United States District Court, W.D. Oklahoma
ALLIANZ LIFE INSURANCE COMPANY OF NORTH AMERICA, Plaintiff/Counterclaim Defendant,
GENE L. MUSE, M.D., Defendant/Counterclaimant; and PATIA PEARSON, Defendant.
CHARLES B. GOODWIN, UNITED STATES DISTRICT JUDGE
before the Court is the Motion for Partial Summary Judgment
(Doc. No. 98) filed by Plaintiff/Counterclaim Defendant
Allianz Life Insurance Company of North America
(“Allianz”). Defendant/Counterclaimant Gene L.
Muse, MD (“Muse”) has filed a Response (Doc. No.
112), to which Allianz has replied (Doc. No. 122). As
outlined below, Allianz's Motion is granted in part and
denied in part.
Standard of Review
judgment is a means of testing in advance of trial whether
the available evidence would permit a reasonable jury to find
in favor of the party asserting a claim. The Court must grant
summary judgment when “there is no genuine dispute as
to any material fact and the movant is entitled to judgment
as a matter of law.” Fed.R.Civ.P. 56(a).
that moves for summary judgment has the burden of showing
that the undisputed material facts require judgment as a
matter of law in its favor. Celotex Corp. v.
Catrett, 477 U.S. 317, 322 (1986). To defeat summary
judgment, the nonmovant need not convince the Court that it
will prevail at trial, but it must cite sufficient evidence
admissible at trial to allow a reasonable jury to find in the
nonmovant's favor-i.e., to show that there is a question
of material fact that must be resolved by the jury. See
Garrison v. Gambro, Inc., 428 F.3d 933, 935 (10th Cir.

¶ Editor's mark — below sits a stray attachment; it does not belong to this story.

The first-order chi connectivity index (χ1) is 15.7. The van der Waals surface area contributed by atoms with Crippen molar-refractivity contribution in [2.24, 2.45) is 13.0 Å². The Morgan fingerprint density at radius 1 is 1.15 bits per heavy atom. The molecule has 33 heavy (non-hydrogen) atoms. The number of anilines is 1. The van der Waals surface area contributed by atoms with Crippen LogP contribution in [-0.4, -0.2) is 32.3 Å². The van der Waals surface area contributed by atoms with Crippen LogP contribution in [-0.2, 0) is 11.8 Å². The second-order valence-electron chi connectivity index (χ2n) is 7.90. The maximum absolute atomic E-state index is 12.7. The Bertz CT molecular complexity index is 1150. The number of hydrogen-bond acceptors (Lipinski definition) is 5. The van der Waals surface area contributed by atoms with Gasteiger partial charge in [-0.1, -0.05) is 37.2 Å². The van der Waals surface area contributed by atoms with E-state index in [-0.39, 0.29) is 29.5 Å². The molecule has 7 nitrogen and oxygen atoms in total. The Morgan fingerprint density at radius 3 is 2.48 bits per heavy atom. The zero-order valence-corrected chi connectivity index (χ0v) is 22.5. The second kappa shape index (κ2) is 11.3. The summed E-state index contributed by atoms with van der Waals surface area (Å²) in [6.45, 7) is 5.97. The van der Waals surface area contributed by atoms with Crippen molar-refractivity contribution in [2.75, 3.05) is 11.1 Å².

2005). The Court must then determine “whether the
evidence presents a sufficient disagreement to require
submission to a jury or whether it is so one-sided that one
party must prevail as a matter of law.” Anderson v.
Liberty Lobby, Inc., 477 U.S. 242, 251-52 (1986).
may establish the existence or nonexistence of a material
disputed fact by:
• citing to “depositions, documents,
electronically stored information, affidavits or
declarations, stipulations . . ., admissions, interrogatory
answers, or other materials” in the record; or
• demonstrating “that the materials cited do not
establish the absence or presence of a genuine dispute, or
that an adverse party cannot produce admissible evidence to
support the fact.”
Fed. R. Civ. P. 56(c)(1)(A), (B). While the Court views the
evidence and the inferences drawn from the record in the
light most favorable to the nonmoving party, see
Pepsi-Cola Bottling Co. of Pittsburg, Inc. v.
PepsiCo, Inc., 431 F.3d 1241, 1255 (10th Cir. 2005),
“[t]he mere existence of a scintilla of evidence in
support of the [nonmovant's] position will be
insufficient; there must be evidence on which the [trier of
fact] could reasonably find for the [nonmovant].”
Liberty Lobby, 477 U.S. at 252.
December 2017, Allianz filed its Complaint (Doc. No. 1)